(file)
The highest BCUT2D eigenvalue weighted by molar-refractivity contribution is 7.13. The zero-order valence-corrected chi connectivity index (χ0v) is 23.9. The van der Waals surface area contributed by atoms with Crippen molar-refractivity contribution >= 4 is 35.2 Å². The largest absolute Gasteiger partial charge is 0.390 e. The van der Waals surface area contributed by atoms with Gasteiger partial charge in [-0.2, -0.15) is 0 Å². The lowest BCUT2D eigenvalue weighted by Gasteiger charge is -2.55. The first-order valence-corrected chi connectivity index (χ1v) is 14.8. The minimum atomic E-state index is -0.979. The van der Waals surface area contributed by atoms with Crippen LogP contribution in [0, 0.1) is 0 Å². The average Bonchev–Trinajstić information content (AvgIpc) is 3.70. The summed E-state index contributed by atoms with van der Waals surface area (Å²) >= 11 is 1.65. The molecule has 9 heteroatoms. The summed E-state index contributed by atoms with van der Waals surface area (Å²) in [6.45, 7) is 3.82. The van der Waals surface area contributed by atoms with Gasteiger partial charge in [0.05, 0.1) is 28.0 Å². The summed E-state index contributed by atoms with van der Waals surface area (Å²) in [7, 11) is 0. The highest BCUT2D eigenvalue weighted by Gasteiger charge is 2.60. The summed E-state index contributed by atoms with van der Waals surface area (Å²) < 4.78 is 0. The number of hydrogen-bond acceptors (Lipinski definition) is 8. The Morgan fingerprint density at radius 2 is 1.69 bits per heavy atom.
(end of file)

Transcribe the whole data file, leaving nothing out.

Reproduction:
The highest BCUT2D eigenvalue weighted by molar-refractivity contribution is 7.13. The zero-order valence-corrected chi connectivity index (χ0v) is 23.9. The van der Waals surface area contributed by atoms with Crippen molar-refractivity contribution >= 4 is 35.2 Å². The largest absolute Gasteiger partial charge is 0.390 e. The van der Waals surface area contributed by atoms with Gasteiger partial charge in [-0.2, -0.15) is 0 Å². The lowest BCUT2D eigenvalue weighted by Gasteiger charge is -2.55. The first-order valence-corrected chi connectivity index (χ1v) is 14.8. The minimum atomic E-state index is -0.979. The van der Waals surface area contributed by atoms with Crippen LogP contribution in [0, 0.1) is 0 Å². The average Bonchev–Trinajstić information content (AvgIpc) is 3.70. The summed E-state index contributed by atoms with van der Waals surface area (Å²) >= 11 is 1.65. The molecule has 9 heteroatoms. The summed E-state index contributed by atoms with van der Waals surface area (Å²) in [6.45, 7) is 3.82. The van der Waals surface area contributed by atoms with Gasteiger partial charge in [0.05, 0.1) is 28.0 Å². The summed E-state index contributed by atoms with van der Waals surface area (Å²) in [7, 11) is 0. The highest BCUT2D eigenvalue weighted by Gasteiger charge is 2.60. The summed E-state index contributed by atoms with van der Waals surface area (Å²) < 4.78 is 0. The number of hydrogen-bond acceptors (Lipinski definition) is 8. The Morgan fingerprint density at radius 2 is 1.69 bits per heavy atom.